Java Compiler | IntelliJ IDEA

Use compiler from module target JDK when possible For the Javac compiler:

When this option is on and the version of the JDK associated with a module is different from that of the build process JDK, the compiler from the module JDK is used. The exception is when the version of the module JDK is earlier than 1.6. In such cases, the compiler from the build process JDK is used in the cross-compilation mode against the classes of the module JDK.

When the option is off, all the modules are compiled with the same compiler, the one from the build process JDK. When necessary, the cross-compilation mode is used.

To start the build process, the latest of the available JDKs is used. This JDK is chosen from all the JDKs used in your modules, the default project JDK, and also the JDK bundled with IntelliJ IDEA.

IMPORTANT! The choice of the compiler does not affect the source code language level, and also the bytecode target level and linking. That is, irrespective of which compiler is used, the bytecode is linked against the JDK associated with the module, and the resulting code levels are exactly the ones that are specified in your project settings.

For Java 9, the –release compiler option is set in . It automatically configures the Java compiler to produce class files that will link against an implementation of the given platform version. If you need to switch this option off, clear the checkbox in the settings.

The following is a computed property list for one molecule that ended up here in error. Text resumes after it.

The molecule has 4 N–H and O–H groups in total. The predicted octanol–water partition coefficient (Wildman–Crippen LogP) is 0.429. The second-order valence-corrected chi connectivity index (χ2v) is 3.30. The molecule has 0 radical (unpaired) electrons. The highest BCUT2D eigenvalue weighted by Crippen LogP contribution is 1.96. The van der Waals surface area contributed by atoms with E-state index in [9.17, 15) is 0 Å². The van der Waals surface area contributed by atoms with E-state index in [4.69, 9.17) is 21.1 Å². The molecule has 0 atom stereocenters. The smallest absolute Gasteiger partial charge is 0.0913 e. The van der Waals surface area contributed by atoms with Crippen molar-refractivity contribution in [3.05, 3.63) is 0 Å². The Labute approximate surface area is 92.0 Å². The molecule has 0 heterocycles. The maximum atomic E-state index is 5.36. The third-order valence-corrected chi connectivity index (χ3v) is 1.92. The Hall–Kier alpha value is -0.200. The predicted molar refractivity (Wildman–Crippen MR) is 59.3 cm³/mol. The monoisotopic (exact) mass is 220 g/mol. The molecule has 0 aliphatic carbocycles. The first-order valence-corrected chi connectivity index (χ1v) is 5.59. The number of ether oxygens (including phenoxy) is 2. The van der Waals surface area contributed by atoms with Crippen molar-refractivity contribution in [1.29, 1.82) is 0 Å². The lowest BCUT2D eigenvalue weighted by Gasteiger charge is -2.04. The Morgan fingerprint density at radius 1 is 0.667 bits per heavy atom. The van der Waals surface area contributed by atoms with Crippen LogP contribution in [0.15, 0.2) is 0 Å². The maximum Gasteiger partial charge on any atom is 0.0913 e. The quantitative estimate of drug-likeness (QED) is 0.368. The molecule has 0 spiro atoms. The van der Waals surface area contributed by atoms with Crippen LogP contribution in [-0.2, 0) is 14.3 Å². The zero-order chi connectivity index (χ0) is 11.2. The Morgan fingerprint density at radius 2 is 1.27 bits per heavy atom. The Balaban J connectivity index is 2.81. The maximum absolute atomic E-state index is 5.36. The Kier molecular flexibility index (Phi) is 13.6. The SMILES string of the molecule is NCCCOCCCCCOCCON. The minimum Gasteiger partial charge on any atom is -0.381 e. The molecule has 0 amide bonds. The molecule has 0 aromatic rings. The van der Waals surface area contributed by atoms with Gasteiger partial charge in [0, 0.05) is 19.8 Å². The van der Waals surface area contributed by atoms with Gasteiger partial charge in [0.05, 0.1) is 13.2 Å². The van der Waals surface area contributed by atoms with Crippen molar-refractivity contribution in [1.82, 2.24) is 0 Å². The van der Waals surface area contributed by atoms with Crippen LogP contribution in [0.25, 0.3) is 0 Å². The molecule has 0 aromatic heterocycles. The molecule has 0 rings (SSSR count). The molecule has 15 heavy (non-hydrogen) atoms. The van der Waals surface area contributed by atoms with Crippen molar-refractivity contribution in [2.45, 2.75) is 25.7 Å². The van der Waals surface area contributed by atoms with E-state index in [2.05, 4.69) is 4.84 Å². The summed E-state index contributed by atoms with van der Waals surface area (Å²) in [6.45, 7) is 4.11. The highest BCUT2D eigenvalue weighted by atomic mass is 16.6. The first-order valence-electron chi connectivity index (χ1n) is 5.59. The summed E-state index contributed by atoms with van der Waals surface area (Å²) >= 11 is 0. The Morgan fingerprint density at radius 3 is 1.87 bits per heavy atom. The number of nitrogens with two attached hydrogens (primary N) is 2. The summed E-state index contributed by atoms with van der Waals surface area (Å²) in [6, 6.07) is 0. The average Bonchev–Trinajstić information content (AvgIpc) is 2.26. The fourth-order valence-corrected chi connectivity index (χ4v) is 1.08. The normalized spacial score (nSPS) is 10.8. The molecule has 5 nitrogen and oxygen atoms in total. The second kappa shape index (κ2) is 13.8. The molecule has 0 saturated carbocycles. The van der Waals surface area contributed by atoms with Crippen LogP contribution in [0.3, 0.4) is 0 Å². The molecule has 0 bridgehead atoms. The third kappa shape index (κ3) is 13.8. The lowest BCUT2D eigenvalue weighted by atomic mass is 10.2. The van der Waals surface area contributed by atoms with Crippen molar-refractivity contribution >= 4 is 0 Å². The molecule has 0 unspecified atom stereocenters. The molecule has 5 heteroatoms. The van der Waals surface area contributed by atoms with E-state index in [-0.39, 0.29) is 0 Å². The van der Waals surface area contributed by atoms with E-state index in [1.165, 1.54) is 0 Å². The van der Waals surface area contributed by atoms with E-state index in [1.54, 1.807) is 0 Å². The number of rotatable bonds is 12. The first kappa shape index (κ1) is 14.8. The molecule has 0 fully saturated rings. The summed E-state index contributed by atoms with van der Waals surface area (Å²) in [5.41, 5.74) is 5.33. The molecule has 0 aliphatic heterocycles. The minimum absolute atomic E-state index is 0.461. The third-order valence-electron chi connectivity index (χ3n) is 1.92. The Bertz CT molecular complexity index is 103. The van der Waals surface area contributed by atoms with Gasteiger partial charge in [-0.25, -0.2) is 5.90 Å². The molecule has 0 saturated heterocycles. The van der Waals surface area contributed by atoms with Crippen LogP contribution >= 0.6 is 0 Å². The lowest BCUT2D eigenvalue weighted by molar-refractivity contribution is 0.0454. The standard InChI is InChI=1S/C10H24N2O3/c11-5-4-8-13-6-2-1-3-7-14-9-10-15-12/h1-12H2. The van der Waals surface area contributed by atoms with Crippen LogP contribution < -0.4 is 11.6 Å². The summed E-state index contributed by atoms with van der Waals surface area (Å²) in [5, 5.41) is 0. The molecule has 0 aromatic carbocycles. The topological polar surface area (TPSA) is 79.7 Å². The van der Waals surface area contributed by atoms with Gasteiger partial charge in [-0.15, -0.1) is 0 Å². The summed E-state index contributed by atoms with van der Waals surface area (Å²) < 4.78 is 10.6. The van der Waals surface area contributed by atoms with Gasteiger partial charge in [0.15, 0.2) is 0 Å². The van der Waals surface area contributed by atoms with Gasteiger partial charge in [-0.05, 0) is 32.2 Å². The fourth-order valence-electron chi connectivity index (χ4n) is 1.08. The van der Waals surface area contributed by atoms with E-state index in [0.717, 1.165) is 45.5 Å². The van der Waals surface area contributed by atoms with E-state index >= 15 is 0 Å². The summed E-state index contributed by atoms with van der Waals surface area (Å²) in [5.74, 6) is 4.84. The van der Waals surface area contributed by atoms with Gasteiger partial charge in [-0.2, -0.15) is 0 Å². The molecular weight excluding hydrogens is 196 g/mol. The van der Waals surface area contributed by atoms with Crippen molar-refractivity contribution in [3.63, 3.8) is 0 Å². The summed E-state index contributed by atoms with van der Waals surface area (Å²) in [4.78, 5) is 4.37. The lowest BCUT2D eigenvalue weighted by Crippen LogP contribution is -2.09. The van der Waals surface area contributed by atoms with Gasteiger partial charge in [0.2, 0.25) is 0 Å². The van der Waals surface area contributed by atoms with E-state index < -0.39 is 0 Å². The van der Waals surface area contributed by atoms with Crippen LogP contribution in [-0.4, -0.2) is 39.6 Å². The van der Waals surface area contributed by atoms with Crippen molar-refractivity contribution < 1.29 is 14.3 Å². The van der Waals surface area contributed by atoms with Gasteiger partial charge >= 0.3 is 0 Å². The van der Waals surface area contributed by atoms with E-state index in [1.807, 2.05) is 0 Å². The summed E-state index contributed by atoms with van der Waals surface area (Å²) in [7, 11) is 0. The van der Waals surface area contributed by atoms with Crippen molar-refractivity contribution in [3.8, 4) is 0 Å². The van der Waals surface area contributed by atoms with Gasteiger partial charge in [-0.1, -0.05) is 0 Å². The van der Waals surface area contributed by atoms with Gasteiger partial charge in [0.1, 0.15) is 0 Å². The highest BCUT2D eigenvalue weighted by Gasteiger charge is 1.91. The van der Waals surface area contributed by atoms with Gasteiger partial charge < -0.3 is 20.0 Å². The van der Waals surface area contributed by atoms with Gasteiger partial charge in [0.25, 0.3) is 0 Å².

Additional command line parameters

Specify the command-line parameters and options to be passed to the compiler at its start. Refer to the compiler documentation for the available options.

If you need more room to type, click Expand component to open the Additional command line parameters dialog where the text entry area is larger.

When specifying the parameters and options, follow these rules:

  • Use spaces to separate individual parameters and options, for example, -client -ea -Xmx1024m.

  • If a parameter or an option includes spaces, enclose the spaces or the argument that contains the spaces in double quotes, for example, some” “arg or “some arg”.

  • If a parameter or an option includes double quotes (e.g. as part of the argument), escape the double quotes by means of the backslashes, for example, -Dmy.prop=”quoted_value”.

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